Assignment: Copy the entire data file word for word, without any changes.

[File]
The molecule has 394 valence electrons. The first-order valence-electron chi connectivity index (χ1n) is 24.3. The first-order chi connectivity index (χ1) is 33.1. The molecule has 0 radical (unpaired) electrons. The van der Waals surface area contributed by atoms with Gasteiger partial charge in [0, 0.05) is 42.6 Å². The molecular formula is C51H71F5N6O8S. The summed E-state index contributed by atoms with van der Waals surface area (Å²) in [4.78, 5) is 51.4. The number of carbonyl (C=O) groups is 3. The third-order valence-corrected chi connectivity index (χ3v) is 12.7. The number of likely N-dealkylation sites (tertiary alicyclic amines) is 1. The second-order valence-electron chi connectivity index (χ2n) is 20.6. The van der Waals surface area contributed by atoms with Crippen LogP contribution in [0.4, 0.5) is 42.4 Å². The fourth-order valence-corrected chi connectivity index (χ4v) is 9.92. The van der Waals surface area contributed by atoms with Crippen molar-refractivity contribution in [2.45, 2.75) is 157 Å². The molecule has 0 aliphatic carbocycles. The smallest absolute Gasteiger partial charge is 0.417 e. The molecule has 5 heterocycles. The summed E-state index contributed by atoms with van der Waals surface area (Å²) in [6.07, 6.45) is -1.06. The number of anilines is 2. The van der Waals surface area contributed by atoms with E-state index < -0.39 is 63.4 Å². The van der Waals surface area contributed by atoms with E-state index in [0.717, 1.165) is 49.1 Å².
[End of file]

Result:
The molecule has 394 valence electrons. The first-order valence-electron chi connectivity index (χ1n) is 24.3. The first-order chi connectivity index (χ1) is 33.1. The molecule has 0 radical (unpaired) electrons. The van der Waals surface area contributed by atoms with Gasteiger partial charge in [0, 0.05) is 42.6 Å². The molecular formula is C51H71F5N6O8S. The summed E-state index contributed by atoms with van der Waals surface area (Å²) in [4.78, 5) is 51.4. The number of carbonyl (C=O) groups is 3. The third-order valence-corrected chi connectivity index (χ3v) is 12.7. The number of likely N-dealkylation sites (tertiary alicyclic amines) is 1. The second-order valence-electron chi connectivity index (χ2n) is 20.6. The van der Waals surface area contributed by atoms with Crippen LogP contribution in [0.4, 0.5) is 42.4 Å². The fourth-order valence-corrected chi connectivity index (χ4v) is 9.92. The van der Waals surface area contributed by atoms with Crippen molar-refractivity contribution in [2.45, 2.75) is 157 Å². The molecule has 0 aliphatic carbocycles. The smallest absolute Gasteiger partial charge is 0.417 e. The molecule has 5 heterocycles. The summed E-state index contributed by atoms with van der Waals surface area (Å²) in [6.07, 6.45) is -1.06. The number of anilines is 2. The van der Waals surface area contributed by atoms with E-state index < -0.39 is 63.4 Å². The van der Waals surface area contributed by atoms with E-state index in [0.717, 1.165) is 49.1 Å².